Lizzie Davis

Lizzie Davis

Lizzie Davis



There’s always another sparkling female vocalist on the rise, and today we meet Lizzie Davis, a girl raised not more than a few interstate exits from dear Dorothy Gale. My press release math says Ms. Davis is just barely old enough to vote, and her striking voice flies from my laptop speakers with the solid professionalism of a Martha Davis or an early Chrissie Hynde. She’s even a bit of a one-woman band; credits list her as singer, guitarist, and keyboard player. I hear a bit of uncredited backing percussion, but this album is clearly her dog and pony show.

“Moon Song” is a dreamy tropical ballad, but even as your senses drift toward plumeria and grass skirts, your front brain stays focused on that smooth contralto. A bit of indie pop guitar opens “Latitudes,” which counts as the love song with a walk in the gentle snowfall with a lover and that sense of “can this be real? Can it last until tomorrow?” Mayyyyybeeee… “Geography” is a bit a darker — the theme here is lost childhood, and for those of us old and cynical enough to honestly have forgotten it… well, the thought is cute as a bug and there’s even an attempt to slide back into a reverie that I certainly haven’t experienced in a long time. There’s even a breakup song set in the mountains: “Don’t Wait Up.”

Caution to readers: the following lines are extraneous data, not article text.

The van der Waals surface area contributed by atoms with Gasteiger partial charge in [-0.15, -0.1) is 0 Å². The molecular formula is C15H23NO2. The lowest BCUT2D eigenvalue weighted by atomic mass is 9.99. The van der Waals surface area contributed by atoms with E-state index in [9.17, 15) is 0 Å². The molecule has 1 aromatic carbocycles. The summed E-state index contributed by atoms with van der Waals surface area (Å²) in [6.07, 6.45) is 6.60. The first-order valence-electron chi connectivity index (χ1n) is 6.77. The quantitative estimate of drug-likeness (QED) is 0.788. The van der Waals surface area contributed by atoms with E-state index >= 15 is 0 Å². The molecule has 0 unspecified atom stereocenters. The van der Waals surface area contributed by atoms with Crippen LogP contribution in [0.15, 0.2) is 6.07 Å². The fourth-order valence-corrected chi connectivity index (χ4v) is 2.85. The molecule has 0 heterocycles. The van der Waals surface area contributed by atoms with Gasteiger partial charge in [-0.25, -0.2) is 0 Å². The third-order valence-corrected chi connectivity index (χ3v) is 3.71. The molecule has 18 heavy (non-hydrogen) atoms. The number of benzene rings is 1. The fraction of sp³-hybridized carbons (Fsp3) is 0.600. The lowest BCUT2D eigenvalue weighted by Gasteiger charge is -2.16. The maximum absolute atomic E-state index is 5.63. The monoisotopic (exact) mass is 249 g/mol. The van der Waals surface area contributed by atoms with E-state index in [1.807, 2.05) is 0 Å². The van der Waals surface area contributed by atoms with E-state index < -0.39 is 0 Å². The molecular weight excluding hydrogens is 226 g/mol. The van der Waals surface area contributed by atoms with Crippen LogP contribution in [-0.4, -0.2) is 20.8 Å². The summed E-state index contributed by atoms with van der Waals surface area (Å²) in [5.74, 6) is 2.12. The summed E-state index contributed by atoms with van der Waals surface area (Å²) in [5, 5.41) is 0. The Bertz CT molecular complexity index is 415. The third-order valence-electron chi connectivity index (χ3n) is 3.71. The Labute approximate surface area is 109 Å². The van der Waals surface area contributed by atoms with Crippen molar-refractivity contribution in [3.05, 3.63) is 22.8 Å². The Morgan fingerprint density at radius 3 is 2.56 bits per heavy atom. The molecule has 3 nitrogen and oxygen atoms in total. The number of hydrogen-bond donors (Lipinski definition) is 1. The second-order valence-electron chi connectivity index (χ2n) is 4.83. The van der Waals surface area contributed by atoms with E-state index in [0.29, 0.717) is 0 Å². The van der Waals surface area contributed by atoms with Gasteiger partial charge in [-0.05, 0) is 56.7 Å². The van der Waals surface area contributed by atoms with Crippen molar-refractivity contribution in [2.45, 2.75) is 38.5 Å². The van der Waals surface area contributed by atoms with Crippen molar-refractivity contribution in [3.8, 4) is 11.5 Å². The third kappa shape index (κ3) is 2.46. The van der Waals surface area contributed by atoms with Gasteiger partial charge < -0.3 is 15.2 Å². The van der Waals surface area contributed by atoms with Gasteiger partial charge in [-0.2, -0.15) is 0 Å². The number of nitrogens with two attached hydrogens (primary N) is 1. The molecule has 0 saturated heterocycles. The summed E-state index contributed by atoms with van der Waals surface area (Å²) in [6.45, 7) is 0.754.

For an 18 year old, she seems to have been around the block as often as any middle aged torch singer. There’s a lot going on here, and all of it positive. Her wide-ranging songs have heart, her clear-burning vocals and dreamy execution demand that she sport purple hair and favor vintage Victorian wedding dresses along with a Hello Kitty tattoo. Please don’t spoil my imagination if any of that is wrong.

Lizzie Davis

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